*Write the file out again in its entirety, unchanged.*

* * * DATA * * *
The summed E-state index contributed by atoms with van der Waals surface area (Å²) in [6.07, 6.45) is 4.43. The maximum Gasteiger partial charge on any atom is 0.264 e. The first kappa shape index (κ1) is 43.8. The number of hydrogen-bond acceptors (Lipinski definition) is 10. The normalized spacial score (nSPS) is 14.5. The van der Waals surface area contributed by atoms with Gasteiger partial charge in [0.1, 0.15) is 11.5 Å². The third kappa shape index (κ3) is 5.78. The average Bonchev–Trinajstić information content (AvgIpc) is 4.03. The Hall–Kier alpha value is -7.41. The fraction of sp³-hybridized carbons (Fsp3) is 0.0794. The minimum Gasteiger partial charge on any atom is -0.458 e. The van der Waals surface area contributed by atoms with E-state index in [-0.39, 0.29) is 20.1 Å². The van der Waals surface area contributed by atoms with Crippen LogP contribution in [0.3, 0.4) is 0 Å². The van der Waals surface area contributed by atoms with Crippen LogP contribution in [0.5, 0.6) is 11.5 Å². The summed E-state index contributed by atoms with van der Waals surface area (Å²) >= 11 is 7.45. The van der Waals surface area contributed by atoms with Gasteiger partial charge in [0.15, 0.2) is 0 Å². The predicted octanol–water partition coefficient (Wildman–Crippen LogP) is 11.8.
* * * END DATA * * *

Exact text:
The summed E-state index contributed by atoms with van der Waals surface area (Å²) in [6.07, 6.45) is 4.43. The maximum Gasteiger partial charge on any atom is 0.264 e. The first kappa shape index (κ1) is 43.8. The number of hydrogen-bond acceptors (Lipinski definition) is 10. The normalized spacial score (nSPS) is 14.5. The van der Waals surface area contributed by atoms with Gasteiger partial charge in [0.1, 0.15) is 11.5 Å². The third kappa shape index (κ3) is 5.78. The average Bonchev–Trinajstić information content (AvgIpc) is 4.03. The Hall–Kier alpha value is -7.41. The fraction of sp³-hybridized carbons (Fsp3) is 0.0794. The minimum Gasteiger partial charge on any atom is -0.458 e. The van der Waals surface area contributed by atoms with E-state index in [-0.39, 0.29) is 20.1 Å². The van der Waals surface area contributed by atoms with Crippen LogP contribution in [0.3, 0.4) is 0 Å². The van der Waals surface area contributed by atoms with Crippen LogP contribution in [0.5, 0.6) is 11.5 Å². The summed E-state index contributed by atoms with van der Waals surface area (Å²) >= 11 is 7.45. The van der Waals surface area contributed by atoms with Gasteiger partial charge in [0.15, 0.2) is 0 Å². The predicted octanol–water partition coefficient (Wildman–Crippen LogP) is 11.8.